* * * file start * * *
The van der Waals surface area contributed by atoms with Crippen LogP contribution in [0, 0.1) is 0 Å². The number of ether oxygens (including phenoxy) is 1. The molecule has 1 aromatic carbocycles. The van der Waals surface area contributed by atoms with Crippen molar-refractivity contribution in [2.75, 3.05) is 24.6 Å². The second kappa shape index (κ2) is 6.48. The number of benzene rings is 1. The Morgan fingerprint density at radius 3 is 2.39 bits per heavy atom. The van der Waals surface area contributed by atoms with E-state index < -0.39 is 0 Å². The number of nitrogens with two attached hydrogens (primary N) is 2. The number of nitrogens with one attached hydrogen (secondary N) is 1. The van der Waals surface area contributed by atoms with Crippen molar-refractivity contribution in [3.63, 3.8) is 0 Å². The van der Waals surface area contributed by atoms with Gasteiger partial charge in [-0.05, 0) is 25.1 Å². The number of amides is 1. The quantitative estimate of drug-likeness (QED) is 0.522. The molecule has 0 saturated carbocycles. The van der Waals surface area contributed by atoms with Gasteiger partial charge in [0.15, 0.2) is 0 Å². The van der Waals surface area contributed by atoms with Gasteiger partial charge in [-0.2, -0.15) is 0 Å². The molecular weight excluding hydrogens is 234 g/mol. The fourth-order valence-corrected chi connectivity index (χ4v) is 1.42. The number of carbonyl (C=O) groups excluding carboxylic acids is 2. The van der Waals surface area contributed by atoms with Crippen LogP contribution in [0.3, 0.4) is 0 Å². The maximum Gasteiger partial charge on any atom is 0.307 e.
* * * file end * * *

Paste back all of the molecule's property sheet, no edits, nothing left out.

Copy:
The van der Waals surface area contributed by atoms with Crippen LogP contribution in [0, 0.1) is 0 Å². The number of ether oxygens (including phenoxy) is 1. The molecule has 1 aromatic carbocycles. The van der Waals surface area contributed by atoms with Crippen molar-refractivity contribution in [2.75, 3.05) is 24.6 Å². The second kappa shape index (κ2) is 6.48. The number of benzene rings is 1. The Morgan fingerprint density at radius 3 is 2.39 bits per heavy atom. The van der Waals surface area contributed by atoms with E-state index < -0.39 is 0 Å². The number of nitrogens with two attached hydrogens (primary N) is 2. The number of nitrogens with one attached hydrogen (secondary N) is 1. The van der Waals surface area contributed by atoms with Crippen molar-refractivity contribution in [3.63, 3.8) is 0 Å². The van der Waals surface area contributed by atoms with Gasteiger partial charge in [-0.05, 0) is 25.1 Å². The number of amides is 1. The quantitative estimate of drug-likeness (QED) is 0.522. The molecule has 0 saturated carbocycles. The van der Waals surface area contributed by atoms with Gasteiger partial charge in [0.15, 0.2) is 0 Å². The van der Waals surface area contributed by atoms with Gasteiger partial charge in [-0.2, -0.15) is 0 Å². The molecular weight excluding hydrogens is 234 g/mol. The fourth-order valence-corrected chi connectivity index (χ4v) is 1.42. The number of carbonyl (C=O) groups excluding carboxylic acids is 2. The van der Waals surface area contributed by atoms with Crippen LogP contribution in [0.3, 0.4) is 0 Å². The maximum Gasteiger partial charge on any atom is 0.307 e.